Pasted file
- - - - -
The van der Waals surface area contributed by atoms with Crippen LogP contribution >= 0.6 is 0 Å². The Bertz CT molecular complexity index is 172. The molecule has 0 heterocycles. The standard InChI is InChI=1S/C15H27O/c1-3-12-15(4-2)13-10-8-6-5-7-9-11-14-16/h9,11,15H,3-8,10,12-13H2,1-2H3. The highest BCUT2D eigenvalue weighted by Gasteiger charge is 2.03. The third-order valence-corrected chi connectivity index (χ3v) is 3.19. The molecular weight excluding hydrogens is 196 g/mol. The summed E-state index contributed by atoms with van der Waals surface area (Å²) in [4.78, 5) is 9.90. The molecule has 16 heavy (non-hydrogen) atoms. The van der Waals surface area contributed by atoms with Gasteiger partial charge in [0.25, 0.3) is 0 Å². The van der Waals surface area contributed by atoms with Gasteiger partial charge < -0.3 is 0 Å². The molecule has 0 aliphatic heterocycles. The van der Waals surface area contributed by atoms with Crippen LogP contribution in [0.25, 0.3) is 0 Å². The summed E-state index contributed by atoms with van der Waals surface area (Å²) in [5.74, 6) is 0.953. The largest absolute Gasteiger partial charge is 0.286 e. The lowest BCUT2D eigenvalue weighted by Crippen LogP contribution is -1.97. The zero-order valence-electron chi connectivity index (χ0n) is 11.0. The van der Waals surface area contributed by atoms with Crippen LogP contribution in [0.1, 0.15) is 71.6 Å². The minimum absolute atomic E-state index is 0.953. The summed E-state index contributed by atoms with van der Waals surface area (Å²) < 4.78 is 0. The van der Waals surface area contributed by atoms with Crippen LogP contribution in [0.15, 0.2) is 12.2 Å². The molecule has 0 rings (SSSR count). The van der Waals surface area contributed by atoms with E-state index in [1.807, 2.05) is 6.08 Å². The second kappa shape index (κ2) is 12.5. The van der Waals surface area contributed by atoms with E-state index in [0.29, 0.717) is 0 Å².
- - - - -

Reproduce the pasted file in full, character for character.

The van der Waals surface area contributed by atoms with Crippen LogP contribution >= 0.6 is 0 Å². The Bertz CT molecular complexity index is 172. The molecule has 0 heterocycles. The standard InChI is InChI=1S/C15H27O/c1-3-12-15(4-2)13-10-8-6-5-7-9-11-14-16/h9,11,15H,3-8,10,12-13H2,1-2H3. The highest BCUT2D eigenvalue weighted by Gasteiger charge is 2.03. The third-order valence-corrected chi connectivity index (χ3v) is 3.19. The molecular weight excluding hydrogens is 196 g/mol. The summed E-state index contributed by atoms with van der Waals surface area (Å²) in [4.78, 5) is 9.90. The molecule has 16 heavy (non-hydrogen) atoms. The van der Waals surface area contributed by atoms with Gasteiger partial charge in [0.25, 0.3) is 0 Å². The van der Waals surface area contributed by atoms with Gasteiger partial charge < -0.3 is 0 Å². The molecule has 0 aliphatic heterocycles. The van der Waals surface area contributed by atoms with Crippen LogP contribution in [0.25, 0.3) is 0 Å². The summed E-state index contributed by atoms with van der Waals surface area (Å²) in [5.74, 6) is 0.953. The largest absolute Gasteiger partial charge is 0.286 e. The lowest BCUT2D eigenvalue weighted by Crippen LogP contribution is -1.97. The zero-order valence-electron chi connectivity index (χ0n) is 11.0. The van der Waals surface area contributed by atoms with Crippen LogP contribution in [0.1, 0.15) is 71.6 Å². The minimum absolute atomic E-state index is 0.953. The summed E-state index contributed by atoms with van der Waals surface area (Å²) < 4.78 is 0. The van der Waals surface area contributed by atoms with Crippen LogP contribution in [0.15, 0.2) is 12.2 Å². The molecule has 0 rings (SSSR count). The van der Waals surface area contributed by atoms with E-state index in [1.807, 2.05) is 6.08 Å². The second kappa shape index (κ2) is 12.5. The van der Waals surface area contributed by atoms with E-state index in [0.29, 0.717) is 0 Å².